Saturday, April 28, 2012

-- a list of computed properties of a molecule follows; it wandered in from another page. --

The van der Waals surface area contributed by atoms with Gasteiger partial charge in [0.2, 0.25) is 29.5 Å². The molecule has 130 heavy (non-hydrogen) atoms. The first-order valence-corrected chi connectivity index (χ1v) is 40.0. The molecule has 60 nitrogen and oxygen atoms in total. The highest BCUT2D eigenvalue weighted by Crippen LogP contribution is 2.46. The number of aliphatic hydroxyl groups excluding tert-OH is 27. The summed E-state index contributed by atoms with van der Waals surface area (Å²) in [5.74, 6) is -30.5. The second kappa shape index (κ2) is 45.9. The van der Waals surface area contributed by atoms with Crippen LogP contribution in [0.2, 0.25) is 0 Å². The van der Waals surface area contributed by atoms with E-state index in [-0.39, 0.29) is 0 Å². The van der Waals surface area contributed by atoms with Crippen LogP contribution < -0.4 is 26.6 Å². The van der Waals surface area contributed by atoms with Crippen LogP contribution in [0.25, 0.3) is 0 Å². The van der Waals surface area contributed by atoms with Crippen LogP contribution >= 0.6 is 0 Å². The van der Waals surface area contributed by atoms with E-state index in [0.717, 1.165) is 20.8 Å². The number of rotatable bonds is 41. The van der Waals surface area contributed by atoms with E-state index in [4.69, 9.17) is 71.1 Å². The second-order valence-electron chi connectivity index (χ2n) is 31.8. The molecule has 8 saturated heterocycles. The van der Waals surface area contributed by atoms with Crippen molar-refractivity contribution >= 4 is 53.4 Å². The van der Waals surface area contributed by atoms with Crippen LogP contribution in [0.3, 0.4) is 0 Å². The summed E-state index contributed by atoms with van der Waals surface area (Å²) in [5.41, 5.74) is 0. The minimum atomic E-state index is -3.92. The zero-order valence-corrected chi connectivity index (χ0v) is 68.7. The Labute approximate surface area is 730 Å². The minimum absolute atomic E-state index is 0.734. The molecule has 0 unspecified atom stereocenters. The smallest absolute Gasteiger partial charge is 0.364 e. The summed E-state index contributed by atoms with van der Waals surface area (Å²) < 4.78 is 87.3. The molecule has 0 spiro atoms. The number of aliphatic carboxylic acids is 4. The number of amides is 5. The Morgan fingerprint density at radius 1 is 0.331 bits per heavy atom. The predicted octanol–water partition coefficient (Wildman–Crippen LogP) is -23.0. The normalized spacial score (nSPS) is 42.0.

I am sitting in an inner city café, sipping a flat white. I sip it nervously, as the scowling man who made it for me has a particularly nasty inflammation rising to prominence on his upper lip, one that even his yellowing moustache cannot hide. As I peer down at the cup, I notice that it has been encrusted with evidence of those who have imbibed before me and place it down on the table slowly. In this café, hits, a flat white represents the latest and greatest in coffee making technology. In fact, coffee here goes by two names: white, or black. A faded 1982 calendar hangs decrepitedly from the wallpaper – a barely discernible pattern of green bamboo clumps turned to an invisible grey, a mere suggestion of pattern, unable to withstand the ravages of time. Under foot, strips of blue, industrial strength carpet, gaffer-taped into place with symmetrical stripes of green. A solitary mouse creeps surreptitiously along the skirting board, climbs up the shelf housing empty ouzo and whisky bottles and makes a dash for the outside. Behind the mission brown partition leading to the rusty and malodourous kitchen, a Grecian 2000-haired, crease worn face snarls: “Bloody mice, bastards.” Then he turns to me and exclaims: “Hey you randy bastard, how are you re? What you wanna eat. I fix you a toast.” It is futile to resist. A few minutes later, four slices of butter-saturated toast materialize under your nose. “Eat re. How you gonna chase the girls if you so bloody skinny.” He wipes his oily hands on an apron festooned with stains as variegated and complex as a map of the Aegean archipelago and sits beside me. “Move over. Tell me your news.”